Born at Ballarat West, Victoria on 21 August 1863 the son of Christopher Bailey and Ellen née Jones and educated locally where his talents led to a stint as a commercial photographer; he won a medal at the Colonial and Indian Exhibition, London (1886). In 1890 Bailey decided to enter the Victorian College of Pharmacy and after graduating, commenced business four years later at 175 Glenferrie Road, Malvern.
He became a leading member of the pharmacy trade working tirelessly to improve the professional standing of the industry and served as a council member of the Pharmaceutical Society of Victoria (1901-37) and later with the Pharmacy Board of Victoria (1912-37); he was President of both bodies numerous times. One contemporary described Bailey as “a dapper figure, with a waxed and pointed moustache and a buttonhole flower”, his expertise allowed his representation at many conferences and was a driving force behind the Pure Foods Act. For many years, Bailey served as a magistrate on the Malvern bench and was a noted Freemason, Rotarian and member of the Australian Natives’ Association.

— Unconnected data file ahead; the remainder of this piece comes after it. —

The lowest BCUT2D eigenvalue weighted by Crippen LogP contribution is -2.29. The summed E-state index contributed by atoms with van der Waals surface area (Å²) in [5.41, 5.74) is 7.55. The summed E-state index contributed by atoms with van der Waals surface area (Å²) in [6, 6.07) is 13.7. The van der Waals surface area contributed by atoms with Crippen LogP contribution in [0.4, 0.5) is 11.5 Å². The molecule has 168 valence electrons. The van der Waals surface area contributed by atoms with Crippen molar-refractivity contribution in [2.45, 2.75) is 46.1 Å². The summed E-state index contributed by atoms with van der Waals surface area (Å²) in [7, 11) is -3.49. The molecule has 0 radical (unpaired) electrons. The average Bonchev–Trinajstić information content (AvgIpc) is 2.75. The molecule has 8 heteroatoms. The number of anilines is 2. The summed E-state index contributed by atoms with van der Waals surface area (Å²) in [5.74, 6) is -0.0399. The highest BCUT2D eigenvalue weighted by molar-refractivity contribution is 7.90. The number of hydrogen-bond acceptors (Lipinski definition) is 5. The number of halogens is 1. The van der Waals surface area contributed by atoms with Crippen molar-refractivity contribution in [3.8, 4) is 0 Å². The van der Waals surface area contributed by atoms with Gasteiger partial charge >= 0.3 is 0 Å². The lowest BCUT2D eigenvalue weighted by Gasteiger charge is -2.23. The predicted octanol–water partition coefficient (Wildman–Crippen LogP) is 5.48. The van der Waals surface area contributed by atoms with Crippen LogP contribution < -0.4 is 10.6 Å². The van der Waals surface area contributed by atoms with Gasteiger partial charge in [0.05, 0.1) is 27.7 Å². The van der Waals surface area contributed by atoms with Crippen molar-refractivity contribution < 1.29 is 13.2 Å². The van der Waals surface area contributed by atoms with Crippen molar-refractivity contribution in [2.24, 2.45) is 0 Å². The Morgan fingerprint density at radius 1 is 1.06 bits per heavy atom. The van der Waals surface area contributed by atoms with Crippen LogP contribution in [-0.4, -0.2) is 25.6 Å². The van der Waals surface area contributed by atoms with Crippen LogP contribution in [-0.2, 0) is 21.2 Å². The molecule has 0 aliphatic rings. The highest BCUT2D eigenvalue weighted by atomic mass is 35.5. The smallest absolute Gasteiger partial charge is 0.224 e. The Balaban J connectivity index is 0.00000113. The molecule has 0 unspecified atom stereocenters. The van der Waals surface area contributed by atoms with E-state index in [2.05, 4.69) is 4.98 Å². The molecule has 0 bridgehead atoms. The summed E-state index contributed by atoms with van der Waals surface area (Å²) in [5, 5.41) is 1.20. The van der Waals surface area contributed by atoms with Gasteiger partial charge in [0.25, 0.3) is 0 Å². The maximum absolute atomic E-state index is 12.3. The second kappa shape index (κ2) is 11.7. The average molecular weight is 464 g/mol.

Residing at 1 Sorrett Avenue, Malvern, he died on 25 April 1938 aged 74 survived by his wife Margaret née Tough whom he married in 1895; three sons became pharmacists.
ADB Volume 7 1891-1939 (A-Ch).
The Age 26 April 1938.
Haines, G., “A History of Pharmacy in Victoria” (1994).
“The Australasian Journal of Pharmacy”, 30 May 1938.